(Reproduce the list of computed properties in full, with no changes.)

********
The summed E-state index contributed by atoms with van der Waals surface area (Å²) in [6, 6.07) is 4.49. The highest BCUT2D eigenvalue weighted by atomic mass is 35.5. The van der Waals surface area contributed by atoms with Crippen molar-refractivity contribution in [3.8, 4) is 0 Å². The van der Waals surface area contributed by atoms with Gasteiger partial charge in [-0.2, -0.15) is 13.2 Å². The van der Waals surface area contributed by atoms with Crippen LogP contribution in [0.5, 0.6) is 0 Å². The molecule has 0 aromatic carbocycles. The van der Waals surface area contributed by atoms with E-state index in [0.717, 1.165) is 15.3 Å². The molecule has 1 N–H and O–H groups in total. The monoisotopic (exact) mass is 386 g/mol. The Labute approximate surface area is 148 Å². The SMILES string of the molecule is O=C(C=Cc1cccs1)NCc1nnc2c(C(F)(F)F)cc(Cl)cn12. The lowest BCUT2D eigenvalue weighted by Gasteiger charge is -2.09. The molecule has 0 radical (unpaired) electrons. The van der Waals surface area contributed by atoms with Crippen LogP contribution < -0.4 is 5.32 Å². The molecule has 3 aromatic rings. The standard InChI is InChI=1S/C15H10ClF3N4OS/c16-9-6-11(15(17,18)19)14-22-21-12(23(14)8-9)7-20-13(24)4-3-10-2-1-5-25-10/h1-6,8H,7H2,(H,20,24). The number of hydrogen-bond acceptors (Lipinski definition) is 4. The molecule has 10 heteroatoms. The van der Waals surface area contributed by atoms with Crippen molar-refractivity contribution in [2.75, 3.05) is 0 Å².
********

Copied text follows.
The summed E-state index contributed by atoms with van der Waals surface area (Å²) in [6, 6.07) is 4.49. The highest BCUT2D eigenvalue weighted by atomic mass is 35.5. The van der Waals surface area contributed by atoms with Crippen molar-refractivity contribution in [3.8, 4) is 0 Å². The van der Waals surface area contributed by atoms with Gasteiger partial charge in [-0.2, -0.15) is 13.2 Å². The van der Waals surface area contributed by atoms with Crippen LogP contribution in [0.5, 0.6) is 0 Å². The molecule has 0 aromatic carbocycles. The van der Waals surface area contributed by atoms with E-state index in [0.717, 1.165) is 15.3 Å². The molecule has 1 N–H and O–H groups in total. The monoisotopic (exact) mass is 386 g/mol. The Labute approximate surface area is 148 Å². The SMILES string of the molecule is O=C(C=Cc1cccs1)NCc1nnc2c(C(F)(F)F)cc(Cl)cn12. The lowest BCUT2D eigenvalue weighted by Gasteiger charge is -2.09. The molecule has 0 radical (unpaired) electrons. The van der Waals surface area contributed by atoms with Crippen LogP contribution < -0.4 is 5.32 Å². The molecule has 3 aromatic rings. The standard InChI is InChI=1S/C15H10ClF3N4OS/c16-9-6-11(15(17,18)19)14-22-21-12(23(14)8-9)7-20-13(24)4-3-10-2-1-5-25-10/h1-6,8H,7H2,(H,20,24). The number of hydrogen-bond acceptors (Lipinski definition) is 4. The molecule has 10 heteroatoms. The van der Waals surface area contributed by atoms with Crippen molar-refractivity contribution in [2.75, 3.05) is 0 Å².